However, I also hope that the students that don’t win or end up in the top three won’t lose their interest in poetry. Though it is a wonderful thing to share your poetry, in the end a poem isn’t really meant for someone else. Even love poems you write for the light of your life isn’t really meant for them. A poem is for the poet. If there is a poet tonight who believes their poem is the best despite not getting the title, we are not telling them that they are wrong. We are picking out the poems that speak to us individually, obviously the poem that will speak to the poet best is their own.

Poetry is taking a piece of your soul and putting it to paper. That, in and of itself, is a greater victory than any of us judges can give to the poets.

High School Fights

So my little sister comes home from school today and says, “There was a fight today.”

After realizing that she was not, in fact, referring to my completed mission to clear a fort of bandits in Skyrim I asked her where this fight took place.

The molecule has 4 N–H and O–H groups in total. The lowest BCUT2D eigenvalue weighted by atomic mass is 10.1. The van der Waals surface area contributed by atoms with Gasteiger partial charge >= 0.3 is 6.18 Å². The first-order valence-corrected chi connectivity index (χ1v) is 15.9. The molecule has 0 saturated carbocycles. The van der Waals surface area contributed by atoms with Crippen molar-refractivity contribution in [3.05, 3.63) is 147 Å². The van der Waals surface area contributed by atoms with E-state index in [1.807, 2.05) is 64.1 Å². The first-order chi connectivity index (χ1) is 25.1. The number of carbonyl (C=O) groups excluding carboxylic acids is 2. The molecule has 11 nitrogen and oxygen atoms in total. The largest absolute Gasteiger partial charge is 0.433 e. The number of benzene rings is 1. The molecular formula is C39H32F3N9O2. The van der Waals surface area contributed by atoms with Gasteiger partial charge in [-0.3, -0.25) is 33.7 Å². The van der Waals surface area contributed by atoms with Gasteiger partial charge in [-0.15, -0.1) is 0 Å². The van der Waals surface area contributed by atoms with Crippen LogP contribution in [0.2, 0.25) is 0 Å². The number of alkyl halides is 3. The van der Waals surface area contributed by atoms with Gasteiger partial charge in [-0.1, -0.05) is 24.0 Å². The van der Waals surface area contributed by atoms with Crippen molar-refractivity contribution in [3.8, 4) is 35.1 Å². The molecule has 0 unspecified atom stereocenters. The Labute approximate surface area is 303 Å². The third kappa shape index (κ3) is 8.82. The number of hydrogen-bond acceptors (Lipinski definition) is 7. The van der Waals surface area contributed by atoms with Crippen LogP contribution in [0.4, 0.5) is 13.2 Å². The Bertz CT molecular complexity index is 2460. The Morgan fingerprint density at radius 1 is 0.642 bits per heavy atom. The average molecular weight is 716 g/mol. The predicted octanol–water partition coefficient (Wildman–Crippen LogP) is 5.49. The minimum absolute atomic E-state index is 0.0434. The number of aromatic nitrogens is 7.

“At school,” She replied.

Now I want to apologize to any Hampden Academy alumni who remember differently than I do, but I don’t recall there ever being a fist fight in my high school when I was there. So, as one can imagine, this news disturbed me somewhat.

So here’s the hardcore, hearsay driven rumour that ended up coming to me this fine evening: Two female freshman high school students found themselves in a bit of a disagreement. Apparently one girl, henceforth referred to as Girl A told the other girl, henceforth referred to as Girl B, that she was going to get someone to beat her up (Girl B, not Girl A). I’m not really sure when young women resorted to hiring hitmen to solve high school problems, but considering the lack of maturity in all high school problems this can’t be all that surprising.

Apparently this makes more sense than starting a nasty rumour or something…